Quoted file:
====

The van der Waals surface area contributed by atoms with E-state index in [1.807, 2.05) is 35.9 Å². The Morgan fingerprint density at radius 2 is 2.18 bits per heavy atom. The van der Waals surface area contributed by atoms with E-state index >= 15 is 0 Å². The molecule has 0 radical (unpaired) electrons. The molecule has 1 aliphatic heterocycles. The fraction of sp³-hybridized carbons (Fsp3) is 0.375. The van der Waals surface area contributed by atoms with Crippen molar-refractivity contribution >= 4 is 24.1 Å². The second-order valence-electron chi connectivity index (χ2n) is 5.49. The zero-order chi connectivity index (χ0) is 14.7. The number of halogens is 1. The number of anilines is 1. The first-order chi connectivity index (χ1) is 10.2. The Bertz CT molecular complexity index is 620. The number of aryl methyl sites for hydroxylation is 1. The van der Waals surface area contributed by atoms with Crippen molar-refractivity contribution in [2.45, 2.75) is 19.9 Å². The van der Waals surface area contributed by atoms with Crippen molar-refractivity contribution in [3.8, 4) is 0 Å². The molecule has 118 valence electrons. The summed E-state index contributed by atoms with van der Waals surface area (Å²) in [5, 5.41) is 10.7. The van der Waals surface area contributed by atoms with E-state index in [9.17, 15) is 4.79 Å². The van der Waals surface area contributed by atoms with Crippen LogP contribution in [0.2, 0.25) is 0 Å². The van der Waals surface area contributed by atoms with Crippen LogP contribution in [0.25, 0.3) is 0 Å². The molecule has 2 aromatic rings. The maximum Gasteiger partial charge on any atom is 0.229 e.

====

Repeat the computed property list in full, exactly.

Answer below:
The van der Waals surface area contributed by atoms with E-state index in [1.807, 2.05) is 35.9 Å². The Morgan fingerprint density at radius 2 is 2.18 bits per heavy atom. The van der Waals surface area contributed by atoms with E-state index >= 15 is 0 Å². The molecule has 0 radical (unpaired) electrons. The molecule has 1 aliphatic heterocycles. The fraction of sp³-hybridized carbons (Fsp3) is 0.375. The van der Waals surface area contributed by atoms with Crippen molar-refractivity contribution >= 4 is 24.1 Å². The second-order valence-electron chi connectivity index (χ2n) is 5.49. The zero-order chi connectivity index (χ0) is 14.7. The number of halogens is 1. The number of anilines is 1. The first-order chi connectivity index (χ1) is 10.2. The Bertz CT molecular complexity index is 620. The number of aryl methyl sites for hydroxylation is 1. The van der Waals surface area contributed by atoms with Crippen molar-refractivity contribution in [2.45, 2.75) is 19.9 Å². The van der Waals surface area contributed by atoms with Crippen molar-refractivity contribution in [3.8, 4) is 0 Å². The molecule has 118 valence electrons. The summed E-state index contributed by atoms with van der Waals surface area (Å²) in [5, 5.41) is 10.7. The van der Waals surface area contributed by atoms with E-state index in [9.17, 15) is 4.79 Å². The van der Waals surface area contributed by atoms with Crippen LogP contribution in [0.2, 0.25) is 0 Å². The van der Waals surface area contributed by atoms with Crippen LogP contribution in [0.25, 0.3) is 0 Å². The molecule has 2 aromatic rings. The maximum Gasteiger partial charge on any atom is 0.229 e.